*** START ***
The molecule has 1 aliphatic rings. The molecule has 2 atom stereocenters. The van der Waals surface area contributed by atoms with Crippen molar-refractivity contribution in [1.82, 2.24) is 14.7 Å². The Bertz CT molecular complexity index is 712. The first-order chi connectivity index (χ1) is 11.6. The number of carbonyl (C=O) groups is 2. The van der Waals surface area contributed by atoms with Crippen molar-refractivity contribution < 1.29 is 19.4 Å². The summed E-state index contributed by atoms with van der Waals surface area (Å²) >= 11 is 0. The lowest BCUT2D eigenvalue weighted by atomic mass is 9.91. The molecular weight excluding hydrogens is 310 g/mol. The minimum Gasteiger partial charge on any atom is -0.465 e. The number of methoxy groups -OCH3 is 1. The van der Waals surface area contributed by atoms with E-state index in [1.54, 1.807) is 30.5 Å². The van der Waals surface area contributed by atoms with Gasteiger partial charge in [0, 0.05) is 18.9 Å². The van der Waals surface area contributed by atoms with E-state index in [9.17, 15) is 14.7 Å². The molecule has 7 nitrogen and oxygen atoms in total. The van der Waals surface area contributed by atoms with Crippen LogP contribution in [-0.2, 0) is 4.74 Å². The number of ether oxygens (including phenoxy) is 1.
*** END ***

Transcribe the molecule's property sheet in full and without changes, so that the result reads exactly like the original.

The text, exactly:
The molecule has 1 aliphatic rings. The molecule has 2 atom stereocenters. The van der Waals surface area contributed by atoms with Crippen molar-refractivity contribution in [1.82, 2.24) is 14.7 Å². The Bertz CT molecular complexity index is 712. The first-order chi connectivity index (χ1) is 11.6. The number of carbonyl (C=O) groups is 2. The van der Waals surface area contributed by atoms with Crippen molar-refractivity contribution < 1.29 is 19.4 Å². The summed E-state index contributed by atoms with van der Waals surface area (Å²) >= 11 is 0. The lowest BCUT2D eigenvalue weighted by atomic mass is 9.91. The molecular weight excluding hydrogens is 310 g/mol. The minimum Gasteiger partial charge on any atom is -0.465 e. The number of methoxy groups -OCH3 is 1. The van der Waals surface area contributed by atoms with E-state index in [1.54, 1.807) is 30.5 Å². The van der Waals surface area contributed by atoms with Gasteiger partial charge in [0, 0.05) is 18.9 Å². The van der Waals surface area contributed by atoms with E-state index in [9.17, 15) is 14.7 Å². The molecule has 7 nitrogen and oxygen atoms in total. The van der Waals surface area contributed by atoms with Crippen LogP contribution in [-0.2, 0) is 4.74 Å². The number of ether oxygens (including phenoxy) is 1.